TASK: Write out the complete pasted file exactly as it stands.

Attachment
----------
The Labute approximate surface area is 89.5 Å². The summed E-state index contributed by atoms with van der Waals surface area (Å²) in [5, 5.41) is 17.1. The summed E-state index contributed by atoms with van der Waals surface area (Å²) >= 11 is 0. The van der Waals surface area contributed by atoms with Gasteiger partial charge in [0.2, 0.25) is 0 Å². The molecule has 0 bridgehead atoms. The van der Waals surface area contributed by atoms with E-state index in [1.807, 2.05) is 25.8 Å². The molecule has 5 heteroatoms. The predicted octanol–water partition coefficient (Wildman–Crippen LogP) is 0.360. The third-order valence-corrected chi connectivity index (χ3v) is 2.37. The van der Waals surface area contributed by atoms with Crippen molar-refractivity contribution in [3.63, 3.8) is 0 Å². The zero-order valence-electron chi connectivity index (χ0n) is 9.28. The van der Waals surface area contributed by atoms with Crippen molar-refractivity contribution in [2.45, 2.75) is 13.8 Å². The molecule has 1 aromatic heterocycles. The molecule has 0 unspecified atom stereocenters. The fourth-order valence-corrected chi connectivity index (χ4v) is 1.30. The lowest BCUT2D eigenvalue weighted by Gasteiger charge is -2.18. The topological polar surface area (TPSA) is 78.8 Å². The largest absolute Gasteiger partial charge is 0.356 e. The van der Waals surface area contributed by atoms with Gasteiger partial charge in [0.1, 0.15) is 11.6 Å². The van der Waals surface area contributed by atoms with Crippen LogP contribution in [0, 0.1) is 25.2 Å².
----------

The Labute approximate surface area is 89.5 Å². The summed E-state index contributed by atoms with van der Waals surface area (Å²) in [5, 5.41) is 17.1. The summed E-state index contributed by atoms with van der Waals surface area (Å²) >= 11 is 0. The van der Waals surface area contributed by atoms with Gasteiger partial charge in [0.2, 0.25) is 0 Å². The molecule has 0 bridgehead atoms. The van der Waals surface area contributed by atoms with E-state index in [1.807, 2.05) is 25.8 Å². The molecule has 5 heteroatoms. The predicted octanol–water partition coefficient (Wildman–Crippen LogP) is 0.360. The third-order valence-corrected chi connectivity index (χ3v) is 2.37. The van der Waals surface area contributed by atoms with Crippen molar-refractivity contribution in [3.63, 3.8) is 0 Å². The zero-order valence-electron chi connectivity index (χ0n) is 9.28. The van der Waals surface area contributed by atoms with Crippen molar-refractivity contribution in [2.45, 2.75) is 13.8 Å². The molecule has 1 aromatic heterocycles. The molecule has 0 unspecified atom stereocenters. The fourth-order valence-corrected chi connectivity index (χ4v) is 1.30. The lowest BCUT2D eigenvalue weighted by Gasteiger charge is -2.18. The topological polar surface area (TPSA) is 78.8 Å². The largest absolute Gasteiger partial charge is 0.356 e. The van der Waals surface area contributed by atoms with Gasteiger partial charge in [0.1, 0.15) is 11.6 Å². The van der Waals surface area contributed by atoms with Crippen LogP contribution in [0, 0.1) is 25.2 Å².